Riding a wave of excitement surrounding its host's return tonight, CBS' "Late Show With David Letterman" struck deals between $110,000 and $125,000 for some 30-second commercials--more than twice the going rate.
CBS never intended to sell Mr. Letterman's return as an special event, considering it sold most of its commercial inventory for the program during last year's upfront market. "Late Show" had been inking deals at $50,000 to $60,000 for a 30-second unit in the upfront, with normal scatter pricing a bit higher at $70,000.
Joe Abruzzese, president of advertising sales for CBS Television, would not disclose any commercial pricing. But Mr. Abruzzese said a number of movie studios bought time in the show, Mr. Letterman's first since having heart surgery in mid-January.
Movie companies typically buy TV advertising later in the week to capitalize on weekend moviegoing. But with the Oscar nominations announced last week, one contributor could be the fact that pre-Oscar campaigns are ramping up.
IN TIME FOR SWEEPS
CBS is expecting a Nielsen 8.0 household rating, according to media executives, which would be more than double the show's season-to-date ratings (through Feb. 11) of 3.1/9.
Advertising agency executives anticipate the "Late Show" will receive a bump in ratings through the first couple of weeks following Mr. Letterman's return. The boost could not come at a better time, right in the middle of the February sweeps period. Local TV advertising rates are usually set during sweep periods.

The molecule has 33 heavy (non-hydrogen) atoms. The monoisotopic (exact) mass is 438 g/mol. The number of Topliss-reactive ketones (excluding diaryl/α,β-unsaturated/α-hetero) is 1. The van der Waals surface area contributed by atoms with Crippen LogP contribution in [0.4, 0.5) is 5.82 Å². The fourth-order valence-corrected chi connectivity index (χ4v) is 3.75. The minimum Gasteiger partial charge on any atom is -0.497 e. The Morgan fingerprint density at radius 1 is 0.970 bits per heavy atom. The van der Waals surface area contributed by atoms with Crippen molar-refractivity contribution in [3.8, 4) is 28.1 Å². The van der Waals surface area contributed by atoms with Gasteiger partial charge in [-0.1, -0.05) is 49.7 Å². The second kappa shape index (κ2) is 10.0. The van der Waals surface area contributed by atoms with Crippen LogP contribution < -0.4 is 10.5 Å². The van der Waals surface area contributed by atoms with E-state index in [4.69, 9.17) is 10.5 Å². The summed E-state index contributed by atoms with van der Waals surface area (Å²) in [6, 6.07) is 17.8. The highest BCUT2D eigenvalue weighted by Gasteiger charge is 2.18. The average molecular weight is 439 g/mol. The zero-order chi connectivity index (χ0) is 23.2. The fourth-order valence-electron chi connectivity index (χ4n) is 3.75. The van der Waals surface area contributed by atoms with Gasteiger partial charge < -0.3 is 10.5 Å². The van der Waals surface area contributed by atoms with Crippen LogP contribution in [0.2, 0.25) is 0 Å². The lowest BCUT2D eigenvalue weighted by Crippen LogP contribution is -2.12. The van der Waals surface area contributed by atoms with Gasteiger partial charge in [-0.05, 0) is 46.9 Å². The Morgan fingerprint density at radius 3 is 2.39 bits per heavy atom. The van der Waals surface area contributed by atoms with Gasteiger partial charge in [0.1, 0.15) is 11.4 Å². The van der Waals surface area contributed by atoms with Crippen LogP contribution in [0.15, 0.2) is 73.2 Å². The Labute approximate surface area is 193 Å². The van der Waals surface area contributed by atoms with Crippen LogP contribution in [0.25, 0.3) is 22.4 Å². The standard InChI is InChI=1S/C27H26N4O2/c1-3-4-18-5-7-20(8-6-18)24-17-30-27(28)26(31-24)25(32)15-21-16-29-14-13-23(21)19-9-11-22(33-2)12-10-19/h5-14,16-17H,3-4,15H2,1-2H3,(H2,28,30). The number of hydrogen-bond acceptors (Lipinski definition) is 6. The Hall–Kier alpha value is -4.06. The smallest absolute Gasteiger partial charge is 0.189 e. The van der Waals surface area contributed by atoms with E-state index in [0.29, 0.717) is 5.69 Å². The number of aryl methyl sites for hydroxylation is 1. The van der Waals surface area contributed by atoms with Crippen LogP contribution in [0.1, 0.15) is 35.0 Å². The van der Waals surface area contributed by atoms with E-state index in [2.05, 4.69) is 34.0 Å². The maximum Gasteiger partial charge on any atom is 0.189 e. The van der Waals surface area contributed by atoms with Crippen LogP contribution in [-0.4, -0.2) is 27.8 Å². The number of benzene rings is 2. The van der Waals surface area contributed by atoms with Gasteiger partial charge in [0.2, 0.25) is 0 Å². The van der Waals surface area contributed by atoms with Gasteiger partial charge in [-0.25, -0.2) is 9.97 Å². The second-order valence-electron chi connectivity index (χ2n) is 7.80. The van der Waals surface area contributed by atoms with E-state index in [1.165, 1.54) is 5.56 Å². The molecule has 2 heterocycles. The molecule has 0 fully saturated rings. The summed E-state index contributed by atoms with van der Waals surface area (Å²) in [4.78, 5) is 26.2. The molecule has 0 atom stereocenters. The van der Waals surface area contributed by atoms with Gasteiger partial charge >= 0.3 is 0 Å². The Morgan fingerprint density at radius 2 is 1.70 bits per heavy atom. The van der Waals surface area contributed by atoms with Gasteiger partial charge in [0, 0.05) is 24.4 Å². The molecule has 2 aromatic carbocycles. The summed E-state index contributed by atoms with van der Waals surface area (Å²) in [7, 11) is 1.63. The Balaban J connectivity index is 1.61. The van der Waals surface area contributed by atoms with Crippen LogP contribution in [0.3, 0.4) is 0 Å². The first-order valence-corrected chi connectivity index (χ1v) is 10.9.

Initially, Mr. Letterman will be working part time, only hosting two or three nights a week. Tonight's show, featuring guest Regis Philbin, was actually taped Feb. 18.
The week of Feb. 21, Bill Cosby will guest host on Tuesday, and Mr. Philbin will take a turn on Thursday. Julia Roberts will be a guest on Wednesday.
Mr. Letterman's surgery came a few days after he taped his second-highest-rated "Late Show" ever--scoring an 8.2/23--when first lady and U.S. Senate candidate Hillary Rodham Clinton guested on Jan. 12.
For the first couple of weeks of his absence, CBS ran "Late Show" reruns. More recently, special interviews were packaged together under the "Late Night Backstage" banner, with revolving guest hosts such as Mr. Philbin; the show's music director, Paul Shaffer; and actor Charles Grodin.
Recent scatter prices for TV programming have been generally very strong, with networks grabbing big double-digit increases over upfront pricing. Mostly, limited network inventory has been available. But scatter inventory in "Late Show" has been easier to secure, according to one advertising executive. "It's the one area CBS could have been doing better," he said.
Copyright February 2000, Crain Communications Inc.